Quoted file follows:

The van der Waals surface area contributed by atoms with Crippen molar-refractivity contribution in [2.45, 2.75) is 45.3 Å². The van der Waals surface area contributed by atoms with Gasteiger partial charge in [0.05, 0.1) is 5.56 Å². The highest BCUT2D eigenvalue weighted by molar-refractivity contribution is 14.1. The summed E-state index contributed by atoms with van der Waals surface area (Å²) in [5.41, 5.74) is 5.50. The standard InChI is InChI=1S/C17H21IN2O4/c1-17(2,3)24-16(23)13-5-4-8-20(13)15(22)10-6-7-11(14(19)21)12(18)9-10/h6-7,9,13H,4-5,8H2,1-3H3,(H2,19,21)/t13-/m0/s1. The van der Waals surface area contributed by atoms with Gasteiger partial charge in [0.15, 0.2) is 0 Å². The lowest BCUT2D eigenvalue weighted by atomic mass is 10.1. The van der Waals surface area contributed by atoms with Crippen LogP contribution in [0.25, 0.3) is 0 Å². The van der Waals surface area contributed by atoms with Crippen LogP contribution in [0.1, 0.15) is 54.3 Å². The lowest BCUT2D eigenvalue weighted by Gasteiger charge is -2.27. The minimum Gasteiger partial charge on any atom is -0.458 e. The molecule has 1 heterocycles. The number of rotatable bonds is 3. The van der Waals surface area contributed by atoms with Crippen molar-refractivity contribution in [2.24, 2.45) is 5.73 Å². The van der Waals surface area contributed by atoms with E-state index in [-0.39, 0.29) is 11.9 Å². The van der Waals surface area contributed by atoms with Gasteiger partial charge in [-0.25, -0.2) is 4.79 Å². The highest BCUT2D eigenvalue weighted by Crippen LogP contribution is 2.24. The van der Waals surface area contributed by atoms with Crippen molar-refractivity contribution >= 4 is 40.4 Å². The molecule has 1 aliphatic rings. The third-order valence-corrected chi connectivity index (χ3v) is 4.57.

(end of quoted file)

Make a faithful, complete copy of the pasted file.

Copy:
The van der Waals surface area contributed by atoms with Crippen molar-refractivity contribution in [2.45, 2.75) is 45.3 Å². The van der Waals surface area contributed by atoms with Gasteiger partial charge in [0.05, 0.1) is 5.56 Å². The highest BCUT2D eigenvalue weighted by molar-refractivity contribution is 14.1. The summed E-state index contributed by atoms with van der Waals surface area (Å²) in [5.41, 5.74) is 5.50. The standard InChI is InChI=1S/C17H21IN2O4/c1-17(2,3)24-16(23)13-5-4-8-20(13)15(22)10-6-7-11(14(19)21)12(18)9-10/h6-7,9,13H,4-5,8H2,1-3H3,(H2,19,21)/t13-/m0/s1. The van der Waals surface area contributed by atoms with Gasteiger partial charge in [0.15, 0.2) is 0 Å². The lowest BCUT2D eigenvalue weighted by atomic mass is 10.1. The van der Waals surface area contributed by atoms with Crippen LogP contribution in [0.25, 0.3) is 0 Å². The van der Waals surface area contributed by atoms with Crippen LogP contribution in [0.1, 0.15) is 54.3 Å². The lowest BCUT2D eigenvalue weighted by Gasteiger charge is -2.27. The minimum Gasteiger partial charge on any atom is -0.458 e. The molecule has 1 heterocycles. The number of rotatable bonds is 3. The van der Waals surface area contributed by atoms with Crippen molar-refractivity contribution in [2.24, 2.45) is 5.73 Å². The van der Waals surface area contributed by atoms with E-state index in [-0.39, 0.29) is 11.9 Å². The van der Waals surface area contributed by atoms with Gasteiger partial charge in [-0.25, -0.2) is 4.79 Å². The highest BCUT2D eigenvalue weighted by Crippen LogP contribution is 2.24. The van der Waals surface area contributed by atoms with Crippen molar-refractivity contribution >= 4 is 40.4 Å². The molecule has 1 aliphatic rings. The third-order valence-corrected chi connectivity index (χ3v) is 4.57.